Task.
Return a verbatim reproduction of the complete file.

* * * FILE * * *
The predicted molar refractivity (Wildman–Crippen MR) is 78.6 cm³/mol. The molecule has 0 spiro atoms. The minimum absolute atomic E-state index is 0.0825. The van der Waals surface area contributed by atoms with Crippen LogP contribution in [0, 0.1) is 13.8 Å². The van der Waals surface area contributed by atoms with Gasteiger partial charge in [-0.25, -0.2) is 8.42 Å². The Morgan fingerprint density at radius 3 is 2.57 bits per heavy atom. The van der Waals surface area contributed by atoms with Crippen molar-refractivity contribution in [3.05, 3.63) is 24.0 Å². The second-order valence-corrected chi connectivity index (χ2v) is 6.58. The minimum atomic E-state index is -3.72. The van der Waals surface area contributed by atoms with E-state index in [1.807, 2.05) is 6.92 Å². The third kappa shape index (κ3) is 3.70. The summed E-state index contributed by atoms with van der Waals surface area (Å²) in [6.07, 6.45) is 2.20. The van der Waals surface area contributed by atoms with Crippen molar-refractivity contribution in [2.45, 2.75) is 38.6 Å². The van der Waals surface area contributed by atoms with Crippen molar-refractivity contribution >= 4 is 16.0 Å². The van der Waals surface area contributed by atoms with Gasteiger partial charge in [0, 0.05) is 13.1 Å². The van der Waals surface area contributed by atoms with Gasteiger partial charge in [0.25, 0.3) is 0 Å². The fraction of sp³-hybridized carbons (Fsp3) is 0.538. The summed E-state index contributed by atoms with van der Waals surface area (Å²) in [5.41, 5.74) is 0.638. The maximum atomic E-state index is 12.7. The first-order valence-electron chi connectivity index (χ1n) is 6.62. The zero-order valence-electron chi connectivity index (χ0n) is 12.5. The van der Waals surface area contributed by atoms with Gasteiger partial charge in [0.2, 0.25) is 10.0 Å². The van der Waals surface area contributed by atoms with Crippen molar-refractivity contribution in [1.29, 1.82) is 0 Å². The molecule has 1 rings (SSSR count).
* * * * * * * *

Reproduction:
The predicted molar refractivity (Wildman–Crippen MR) is 78.6 cm³/mol. The molecule has 0 spiro atoms. The minimum absolute atomic E-state index is 0.0825. The van der Waals surface area contributed by atoms with Crippen LogP contribution in [0, 0.1) is 13.8 Å². The van der Waals surface area contributed by atoms with Gasteiger partial charge in [-0.25, -0.2) is 8.42 Å². The Morgan fingerprint density at radius 3 is 2.57 bits per heavy atom. The van der Waals surface area contributed by atoms with Crippen molar-refractivity contribution in [3.05, 3.63) is 24.0 Å². The second-order valence-corrected chi connectivity index (χ2v) is 6.58. The minimum atomic E-state index is -3.72. The van der Waals surface area contributed by atoms with E-state index in [1.807, 2.05) is 6.92 Å². The third kappa shape index (κ3) is 3.70. The summed E-state index contributed by atoms with van der Waals surface area (Å²) in [6.07, 6.45) is 2.20. The van der Waals surface area contributed by atoms with Crippen molar-refractivity contribution in [2.45, 2.75) is 38.6 Å². The van der Waals surface area contributed by atoms with Crippen molar-refractivity contribution >= 4 is 16.0 Å². The van der Waals surface area contributed by atoms with Gasteiger partial charge in [0, 0.05) is 13.1 Å². The van der Waals surface area contributed by atoms with Gasteiger partial charge in [0.25, 0.3) is 0 Å². The fraction of sp³-hybridized carbons (Fsp3) is 0.538. The summed E-state index contributed by atoms with van der Waals surface area (Å²) in [5.41, 5.74) is 0.638. The maximum atomic E-state index is 12.7. The first-order valence-electron chi connectivity index (χ1n) is 6.62. The zero-order valence-electron chi connectivity index (χ0n) is 12.5. The van der Waals surface area contributed by atoms with Gasteiger partial charge in [0.2, 0.25) is 10.0 Å². The van der Waals surface area contributed by atoms with Crippen molar-refractivity contribution in [1.29, 1.82) is 0 Å². The molecule has 1 rings (SSSR count).